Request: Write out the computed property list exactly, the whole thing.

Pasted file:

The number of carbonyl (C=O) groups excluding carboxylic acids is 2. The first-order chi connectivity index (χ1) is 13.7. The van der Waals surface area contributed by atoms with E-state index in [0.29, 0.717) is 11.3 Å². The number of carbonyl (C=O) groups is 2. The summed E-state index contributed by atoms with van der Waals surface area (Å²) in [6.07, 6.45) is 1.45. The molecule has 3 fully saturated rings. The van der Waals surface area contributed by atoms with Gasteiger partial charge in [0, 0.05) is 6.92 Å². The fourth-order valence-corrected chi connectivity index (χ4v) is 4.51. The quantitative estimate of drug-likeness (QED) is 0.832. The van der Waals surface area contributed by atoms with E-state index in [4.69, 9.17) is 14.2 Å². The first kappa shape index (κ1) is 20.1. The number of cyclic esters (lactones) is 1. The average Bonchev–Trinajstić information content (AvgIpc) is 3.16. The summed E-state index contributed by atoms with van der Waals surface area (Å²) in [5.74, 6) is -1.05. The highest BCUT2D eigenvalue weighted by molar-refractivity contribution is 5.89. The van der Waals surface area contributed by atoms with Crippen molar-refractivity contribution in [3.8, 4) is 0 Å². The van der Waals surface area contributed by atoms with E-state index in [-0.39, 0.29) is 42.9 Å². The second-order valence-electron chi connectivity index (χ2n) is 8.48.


The number of carbonyl (C=O) groups excluding carboxylic acids is 2. The first-order chi connectivity index (χ1) is 13.7. The van der Waals surface area contributed by atoms with E-state index in [0.29, 0.717) is 11.3 Å². The number of carbonyl (C=O) groups is 2. The summed E-state index contributed by atoms with van der Waals surface area (Å²) in [6.07, 6.45) is 1.45. The molecule has 3 fully saturated rings. The van der Waals surface area contributed by atoms with Gasteiger partial charge in [0, 0.05) is 6.92 Å². The fourth-order valence-corrected chi connectivity index (χ4v) is 4.51. The quantitative estimate of drug-likeness (QED) is 0.832. The van der Waals surface area contributed by atoms with E-state index in [4.69, 9.17) is 14.2 Å². The first kappa shape index (κ1) is 20.1. The number of cyclic esters (lactones) is 1. The average Bonchev–Trinajstić information content (AvgIpc) is 3.16. The summed E-state index contributed by atoms with van der Waals surface area (Å²) in [5.74, 6) is -1.05. The highest BCUT2D eigenvalue weighted by molar-refractivity contribution is 5.89. The van der Waals surface area contributed by atoms with Crippen molar-refractivity contribution in [3.8, 4) is 0 Å². The van der Waals surface area contributed by atoms with E-state index in [-0.39, 0.29) is 42.9 Å². The second-order valence-electron chi connectivity index (χ2n) is 8.48.